The Power of Possibility

Monique Greenwood's latest book is a black woman's guide to joy and success

January 16, 2002|By Donna M. Owens | Donna M. Owens,SPECIAL TO THE SUN

When a New York book agent approached Monique Greenwood about updating Helen Gurley Brown's 1980s manifesto about "having it all," the then editor-in-chief of Essence magazine thought it over. And she decided that women today wanted more than what the Cosmopolitan editor's straight-talking guide to love, success, sex and money had to offer.

Brown's best-seller suggested, among other things, that, "she who has the most toys wins" - an idea Greenwood felt did not suit today's woman. So she found another publisher and crafted her own take on Brown's 1980s creed - "She who has the most joy wins."

"I don't believe we care about having it all anymore," says Greenwood, who led America's premier magazine for African-American women until last summer. "Now, we really want to have what matters."

It is a consistent theme in her new book, Having What Matters: The Black Woman's Guide to Creating the Life You Really Want (William Morrow, December 2001, $25).

In it, the 42-year-old writer-businesswoman offers African-American women a "how-to" guide of sorts, meant to help them chart their own version of personal and professional success. Greenwood blends folksy conversation with cultural references in discussing everything from career and relationships, to finance and fashion tips.

"I wrote this book as a blueprint for black women, really, about achieving dreams," explains Greenwood, who appears tonight at the central branch of the Enoch Pratt Free Library as part of seven-city book tour. "It's about our pleasure, our pain ... about living fully and authentically. In light of Sept. 11, I think it's more important now than ever."

Throughout, Greenwood asserts that to achieve a life with value and meaning, women don't necessarily have to work harder, or put more items on their "to-do" lists - a predominant theme in Brown's Having It All, published in 1982.

A shift in perspective or a change in attitude can help one shape, manage and create the life she desires, Greenwood says.

"If we look in our own families, most of us can see examples of incredible success, people who have achieved in spite of great odds. For black women, it is a matter of understanding our great legacy and believing that anything is possible."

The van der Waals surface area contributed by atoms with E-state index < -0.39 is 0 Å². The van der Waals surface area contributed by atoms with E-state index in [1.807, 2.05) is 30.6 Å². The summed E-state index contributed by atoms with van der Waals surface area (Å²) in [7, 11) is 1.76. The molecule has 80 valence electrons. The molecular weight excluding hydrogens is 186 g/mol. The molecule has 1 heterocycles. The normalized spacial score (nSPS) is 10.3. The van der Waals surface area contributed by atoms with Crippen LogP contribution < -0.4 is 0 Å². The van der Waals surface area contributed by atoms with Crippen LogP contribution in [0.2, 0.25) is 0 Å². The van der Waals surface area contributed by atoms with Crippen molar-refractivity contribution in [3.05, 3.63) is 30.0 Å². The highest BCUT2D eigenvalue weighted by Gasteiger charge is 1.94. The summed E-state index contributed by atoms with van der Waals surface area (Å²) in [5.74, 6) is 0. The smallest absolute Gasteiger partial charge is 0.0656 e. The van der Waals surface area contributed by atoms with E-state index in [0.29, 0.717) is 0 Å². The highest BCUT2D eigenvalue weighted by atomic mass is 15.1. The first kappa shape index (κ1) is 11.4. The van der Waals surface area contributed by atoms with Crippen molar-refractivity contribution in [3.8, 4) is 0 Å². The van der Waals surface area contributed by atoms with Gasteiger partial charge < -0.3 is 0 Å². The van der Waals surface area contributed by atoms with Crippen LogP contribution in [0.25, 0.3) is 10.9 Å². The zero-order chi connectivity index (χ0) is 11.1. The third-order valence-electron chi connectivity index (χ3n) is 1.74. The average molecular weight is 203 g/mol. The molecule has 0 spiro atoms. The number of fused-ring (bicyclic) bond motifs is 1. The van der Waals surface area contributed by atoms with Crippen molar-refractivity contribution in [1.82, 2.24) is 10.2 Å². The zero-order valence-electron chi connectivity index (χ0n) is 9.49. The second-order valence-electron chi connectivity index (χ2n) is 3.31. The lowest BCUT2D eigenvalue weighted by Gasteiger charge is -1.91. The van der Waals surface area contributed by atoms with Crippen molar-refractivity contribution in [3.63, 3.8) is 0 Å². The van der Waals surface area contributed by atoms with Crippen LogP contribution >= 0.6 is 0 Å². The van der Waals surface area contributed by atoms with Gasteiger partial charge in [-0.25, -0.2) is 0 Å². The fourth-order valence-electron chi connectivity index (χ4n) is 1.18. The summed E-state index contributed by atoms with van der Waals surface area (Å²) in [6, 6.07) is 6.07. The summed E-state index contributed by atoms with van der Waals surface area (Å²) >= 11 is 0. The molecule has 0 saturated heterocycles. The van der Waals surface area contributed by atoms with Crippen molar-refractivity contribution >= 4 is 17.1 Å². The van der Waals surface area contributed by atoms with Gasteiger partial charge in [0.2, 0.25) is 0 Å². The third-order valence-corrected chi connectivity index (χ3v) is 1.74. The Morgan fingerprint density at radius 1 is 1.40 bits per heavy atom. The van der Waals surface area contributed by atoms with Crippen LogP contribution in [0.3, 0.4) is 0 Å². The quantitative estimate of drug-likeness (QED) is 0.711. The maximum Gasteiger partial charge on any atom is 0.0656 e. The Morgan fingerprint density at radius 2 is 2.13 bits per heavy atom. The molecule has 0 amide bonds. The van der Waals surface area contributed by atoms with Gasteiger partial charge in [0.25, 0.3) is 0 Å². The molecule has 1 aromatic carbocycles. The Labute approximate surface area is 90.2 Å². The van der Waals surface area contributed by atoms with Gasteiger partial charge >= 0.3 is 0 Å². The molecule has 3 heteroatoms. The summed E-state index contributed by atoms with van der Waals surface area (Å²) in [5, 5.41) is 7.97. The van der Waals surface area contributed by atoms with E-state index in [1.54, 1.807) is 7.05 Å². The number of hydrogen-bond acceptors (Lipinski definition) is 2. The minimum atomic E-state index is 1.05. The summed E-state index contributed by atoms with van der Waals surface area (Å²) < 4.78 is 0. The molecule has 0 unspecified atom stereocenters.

Greenwood is an avid believer in the power of possibility - in fact she might be its poster girl. "I was raised very modestly," she says of her childhood in Washington. "However, my family was warm and supportive. My siblings and I were always made to feel special."

After studying journalism and fashion at Howard University and graduating with honors, Greenwood stayed on to attend business school, earning a master's degree in management. After college, she moved to New York and began a 15-year career as an editor with Fairchild Publications, known for its fashion and children's trade magazines. Her day job wasn't the only thing keeping Greenwood busy. Seven years ago, she and her husband of 12 years, Glenn Pogue, purchased an 18-room Victorian-era brownstone in the Bedford-Stuyvesant neighborhood of Brooklyn. Akwaaba Mansion - from a West African word meaning welcome - is now a bustling bed and breakfast, not to mention living quarters for the couple and their 10-year-old daughter, Glynn. Greenwood and her husband have since opened a restaurant and coffeehouse on their block and purchased nearby buildings to develop community-friendly shopping space. They also run a second B&B in Cape May, N.J., (Akwaaba by the Sea).

Along the way, Greenwood has found time to launch a literary society for black women (she also co-wrote The Go On Girl! Book Club Guide for Starting and Sustaining Book Clubs), sit on boards like the New York Urban League and earn a "Points of Light" award from former President George Bush for community service.

"I used to be at the bottom of a very long to-do list," says Greenwood, when asked about her various responsibilities. "Writing this book forced me to look in the mirror. I stopped trying to do it all. I realized I could not take care of others if I did not take care of myself."

She said as much to readers, after resigning her high-profile post at Essence last August, a little more than a year after assuming the position.

So when she's not catering to her restaurant clientele, tucking her daughter into bed at night or flying across the country for book-signings, Greenwood might be found luxuriating in a hot bath, entertaining guests at home or hunting for items for her black memorabilia collection.

"I want to take life one day at a time," she says.

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